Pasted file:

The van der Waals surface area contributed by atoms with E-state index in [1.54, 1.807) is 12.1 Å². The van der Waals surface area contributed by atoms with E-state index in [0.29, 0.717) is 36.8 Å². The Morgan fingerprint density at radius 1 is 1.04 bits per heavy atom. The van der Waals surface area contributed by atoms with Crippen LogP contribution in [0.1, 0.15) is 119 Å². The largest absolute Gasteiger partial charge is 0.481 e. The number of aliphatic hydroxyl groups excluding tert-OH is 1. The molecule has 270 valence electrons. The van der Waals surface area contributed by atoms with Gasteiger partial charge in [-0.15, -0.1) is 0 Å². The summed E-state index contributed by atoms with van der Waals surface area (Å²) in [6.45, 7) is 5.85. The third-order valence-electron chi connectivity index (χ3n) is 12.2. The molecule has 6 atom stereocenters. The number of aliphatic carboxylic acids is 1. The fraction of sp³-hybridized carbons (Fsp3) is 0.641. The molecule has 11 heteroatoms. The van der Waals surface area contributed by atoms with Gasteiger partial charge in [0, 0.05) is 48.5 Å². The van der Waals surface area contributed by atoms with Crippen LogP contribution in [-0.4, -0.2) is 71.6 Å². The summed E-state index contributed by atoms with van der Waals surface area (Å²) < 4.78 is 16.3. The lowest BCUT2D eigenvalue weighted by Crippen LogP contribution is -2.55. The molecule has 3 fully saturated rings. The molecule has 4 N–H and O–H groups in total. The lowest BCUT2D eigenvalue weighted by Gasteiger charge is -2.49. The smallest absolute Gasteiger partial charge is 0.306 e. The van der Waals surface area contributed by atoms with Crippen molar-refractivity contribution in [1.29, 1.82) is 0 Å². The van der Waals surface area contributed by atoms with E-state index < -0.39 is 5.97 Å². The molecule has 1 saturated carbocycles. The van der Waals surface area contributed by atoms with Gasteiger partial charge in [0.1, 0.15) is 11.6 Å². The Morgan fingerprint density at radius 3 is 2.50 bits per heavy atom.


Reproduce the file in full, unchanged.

The van der Waals surface area contributed by atoms with E-state index in [1.54, 1.807) is 12.1 Å². The van der Waals surface area contributed by atoms with E-state index in [0.29, 0.717) is 36.8 Å². The Morgan fingerprint density at radius 1 is 1.04 bits per heavy atom. The van der Waals surface area contributed by atoms with Crippen LogP contribution in [0.1, 0.15) is 119 Å². The largest absolute Gasteiger partial charge is 0.481 e. The number of aliphatic hydroxyl groups excluding tert-OH is 1. The molecule has 270 valence electrons. The van der Waals surface area contributed by atoms with Gasteiger partial charge in [-0.15, -0.1) is 0 Å². The summed E-state index contributed by atoms with van der Waals surface area (Å²) in [6.45, 7) is 5.85. The third-order valence-electron chi connectivity index (χ3n) is 12.2. The molecule has 6 atom stereocenters. The number of aliphatic carboxylic acids is 1. The fraction of sp³-hybridized carbons (Fsp3) is 0.641. The molecule has 11 heteroatoms. The van der Waals surface area contributed by atoms with Gasteiger partial charge in [0, 0.05) is 48.5 Å². The van der Waals surface area contributed by atoms with Crippen LogP contribution in [-0.4, -0.2) is 71.6 Å². The summed E-state index contributed by atoms with van der Waals surface area (Å²) < 4.78 is 16.3. The lowest BCUT2D eigenvalue weighted by Crippen LogP contribution is -2.55. The molecule has 3 fully saturated rings. The molecule has 4 N–H and O–H groups in total. The lowest BCUT2D eigenvalue weighted by Gasteiger charge is -2.49. The smallest absolute Gasteiger partial charge is 0.306 e. The van der Waals surface area contributed by atoms with Crippen molar-refractivity contribution in [1.29, 1.82) is 0 Å². The van der Waals surface area contributed by atoms with E-state index < -0.39 is 5.97 Å². The molecule has 1 saturated carbocycles. The van der Waals surface area contributed by atoms with Gasteiger partial charge in [0.1, 0.15) is 11.6 Å². The Morgan fingerprint density at radius 3 is 2.50 bits per heavy atom.